New York City Immigrant Students Lobby For A Dream Act

It looks like another state might be following California’s example soon. Immigrant students in New York City have gotten the attention of assemblymen in the New York state assembly.

The teens from Brooklyn and Queens are pressuring the polls to pass legislation that would help young people without papers get aid for higher education.

“I’m going to tell them that people like me, we want to succeed, we want to go to college,” said Katherine Tabares, 16, a senior at International High School. She left Colombia for Corona, Queens, two years ago and overstayed a tourist visa after her mother decided to remain in the city. She’s racked up 21 college-level credits and wants to become an environmental engineer — but won’t get state aid for higher ed because she doesn’t have a green card.

Sen. Bill Perkins (D-Harlem) and Assemblyman Guillermo Linares (D-Washington Heights) have introduced a bill called the New York Dream Act that would open the state Tuition Assistance Program to all students, regardless of immigration status. Another bill, introduced by Assemblyman Francisco Moya, would set up a fundraising commission to provide private scholarships to all children of immigrants. However, the measures face an uphill battle in the Republican-controlled state Senate.

Linares and Moya met the students when they arrived in the capital Tuesday morning, and there were more than a dozen meetings throughout the day. “They need to hear it from you,” said Moya (D-Corona). “Today, if you really want to make history, now’s the time.” Many of the high schoolers said they would be directly affected by the measures.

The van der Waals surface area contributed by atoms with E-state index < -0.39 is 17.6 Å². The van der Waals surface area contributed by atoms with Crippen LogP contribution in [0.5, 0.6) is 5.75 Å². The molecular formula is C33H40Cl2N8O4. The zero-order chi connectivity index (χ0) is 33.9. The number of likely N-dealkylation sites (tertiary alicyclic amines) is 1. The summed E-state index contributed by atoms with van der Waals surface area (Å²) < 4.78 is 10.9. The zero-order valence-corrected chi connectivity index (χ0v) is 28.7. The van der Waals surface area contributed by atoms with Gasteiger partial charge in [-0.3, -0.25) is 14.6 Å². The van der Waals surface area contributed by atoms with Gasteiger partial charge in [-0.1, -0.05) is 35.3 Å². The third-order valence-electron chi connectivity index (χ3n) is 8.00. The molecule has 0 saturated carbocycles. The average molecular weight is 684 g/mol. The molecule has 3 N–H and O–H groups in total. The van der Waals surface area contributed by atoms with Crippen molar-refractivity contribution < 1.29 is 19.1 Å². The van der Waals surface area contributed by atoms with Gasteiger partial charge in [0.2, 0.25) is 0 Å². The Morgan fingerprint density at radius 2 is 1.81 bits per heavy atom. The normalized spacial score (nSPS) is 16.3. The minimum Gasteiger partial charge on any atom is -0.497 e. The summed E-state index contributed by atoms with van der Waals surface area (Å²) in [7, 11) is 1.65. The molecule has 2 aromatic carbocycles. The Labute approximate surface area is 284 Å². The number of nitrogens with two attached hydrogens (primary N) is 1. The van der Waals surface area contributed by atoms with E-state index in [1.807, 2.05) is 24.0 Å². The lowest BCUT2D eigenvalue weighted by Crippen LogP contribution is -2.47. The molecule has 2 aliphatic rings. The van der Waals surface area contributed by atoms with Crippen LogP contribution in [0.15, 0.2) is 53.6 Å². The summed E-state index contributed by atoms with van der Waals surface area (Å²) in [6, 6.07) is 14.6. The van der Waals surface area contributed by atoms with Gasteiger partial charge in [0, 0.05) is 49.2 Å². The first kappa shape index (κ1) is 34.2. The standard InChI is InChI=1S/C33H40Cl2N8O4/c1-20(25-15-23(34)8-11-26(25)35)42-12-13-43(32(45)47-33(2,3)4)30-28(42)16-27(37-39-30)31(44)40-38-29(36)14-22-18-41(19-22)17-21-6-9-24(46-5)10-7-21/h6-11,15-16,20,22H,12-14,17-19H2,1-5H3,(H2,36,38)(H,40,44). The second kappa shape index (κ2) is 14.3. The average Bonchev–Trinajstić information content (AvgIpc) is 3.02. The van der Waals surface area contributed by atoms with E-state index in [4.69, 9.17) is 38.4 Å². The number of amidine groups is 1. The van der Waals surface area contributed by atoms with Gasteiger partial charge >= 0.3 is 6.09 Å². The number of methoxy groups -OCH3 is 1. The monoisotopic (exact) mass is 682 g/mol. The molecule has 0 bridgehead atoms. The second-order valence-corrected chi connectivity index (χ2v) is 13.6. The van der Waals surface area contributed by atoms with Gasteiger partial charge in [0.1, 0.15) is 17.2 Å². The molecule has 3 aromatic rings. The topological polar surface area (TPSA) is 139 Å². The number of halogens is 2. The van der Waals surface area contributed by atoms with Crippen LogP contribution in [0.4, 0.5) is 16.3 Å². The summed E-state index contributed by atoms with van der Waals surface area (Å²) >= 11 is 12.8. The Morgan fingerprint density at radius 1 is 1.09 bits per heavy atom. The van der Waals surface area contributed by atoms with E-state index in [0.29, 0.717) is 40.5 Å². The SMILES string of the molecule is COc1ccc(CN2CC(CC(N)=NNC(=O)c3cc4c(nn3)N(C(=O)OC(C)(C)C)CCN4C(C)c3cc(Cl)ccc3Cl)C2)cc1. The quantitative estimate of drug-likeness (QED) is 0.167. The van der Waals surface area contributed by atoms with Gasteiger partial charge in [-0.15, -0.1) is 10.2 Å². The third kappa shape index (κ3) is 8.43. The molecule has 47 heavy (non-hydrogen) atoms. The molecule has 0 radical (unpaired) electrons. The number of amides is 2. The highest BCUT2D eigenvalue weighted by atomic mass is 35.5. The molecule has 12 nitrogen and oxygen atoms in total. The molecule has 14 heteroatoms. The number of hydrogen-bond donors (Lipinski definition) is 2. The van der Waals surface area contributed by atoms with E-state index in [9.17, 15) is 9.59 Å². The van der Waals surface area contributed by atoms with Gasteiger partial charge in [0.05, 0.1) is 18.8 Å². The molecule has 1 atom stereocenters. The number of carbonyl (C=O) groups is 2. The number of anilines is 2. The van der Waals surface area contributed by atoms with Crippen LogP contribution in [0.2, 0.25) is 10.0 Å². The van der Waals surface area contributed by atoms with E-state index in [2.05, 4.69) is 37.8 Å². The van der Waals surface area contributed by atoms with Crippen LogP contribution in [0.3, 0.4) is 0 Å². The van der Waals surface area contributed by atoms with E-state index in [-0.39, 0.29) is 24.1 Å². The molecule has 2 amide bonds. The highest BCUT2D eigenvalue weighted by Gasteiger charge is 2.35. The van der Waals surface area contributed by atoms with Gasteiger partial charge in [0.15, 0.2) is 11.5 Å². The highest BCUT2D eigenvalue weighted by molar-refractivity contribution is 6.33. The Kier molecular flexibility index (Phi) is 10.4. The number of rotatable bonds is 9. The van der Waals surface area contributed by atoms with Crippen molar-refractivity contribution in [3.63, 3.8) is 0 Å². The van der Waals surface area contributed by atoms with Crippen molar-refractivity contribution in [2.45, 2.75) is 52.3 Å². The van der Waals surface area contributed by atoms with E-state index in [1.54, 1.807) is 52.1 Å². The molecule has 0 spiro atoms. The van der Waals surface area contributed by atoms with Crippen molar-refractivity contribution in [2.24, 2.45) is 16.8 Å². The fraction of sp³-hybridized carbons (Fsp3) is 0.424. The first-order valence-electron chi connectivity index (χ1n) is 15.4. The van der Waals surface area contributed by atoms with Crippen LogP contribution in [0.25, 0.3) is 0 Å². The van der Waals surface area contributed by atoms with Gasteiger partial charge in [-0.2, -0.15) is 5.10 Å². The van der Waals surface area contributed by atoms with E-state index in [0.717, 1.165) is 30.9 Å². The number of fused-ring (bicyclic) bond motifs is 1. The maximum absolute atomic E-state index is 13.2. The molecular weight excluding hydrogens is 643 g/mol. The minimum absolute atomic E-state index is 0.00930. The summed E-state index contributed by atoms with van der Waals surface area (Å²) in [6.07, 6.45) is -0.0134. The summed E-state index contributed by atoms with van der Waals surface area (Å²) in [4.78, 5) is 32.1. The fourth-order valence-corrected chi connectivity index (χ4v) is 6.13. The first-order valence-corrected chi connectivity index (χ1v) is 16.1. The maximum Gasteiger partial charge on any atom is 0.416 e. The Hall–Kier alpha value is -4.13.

“I have to hope they’re going to pass it,” said Antonio Alarcon, 17, an undocumented Mexican senior who plans to go to Queens College next year. Last month, his parents returned to Mexico because his little brother was left alone in Veracruz after his grandmother’s death. He’s staying with his aunt and uncle in Jackson Heights. “I want to stay here, here’s my future,” he said. “I have to work and study at the same time but it’s going to be really hard.”
The non-profit Make the Road organized the lobbying trip with several city high schools. Organizer Natalia Aristizabal called it a “learning experience to fight for your rights.” Mayor Bloomberg, City Council Speaker Christine Quinn and the Board of Regents back the state Dream Act — proposed after a federal version died in the U.S. Senate.

These stories reflect a common theme where students who want to go on to college are having a difficult time if they have an issue with their status. One such student whose story took on national prominence was Ayded Reyes. Her story made the news on espnW Although she is a college student at Southwestern college in Chula Vista, California, because of her illegal status from being brought here as a child, she was picked up and faces deportation because of this status. There is no way for her to adjust her status without returning to the country she was brought from, despite having zero ties to that country.

All of these stories send one message to Congress and that is how important it is to reform the immigration system. By creating a way for these children to become U.S. citizens, we reinforce the importance of having a more educated, more socially responsible society where there are more people who contribute in a positive way.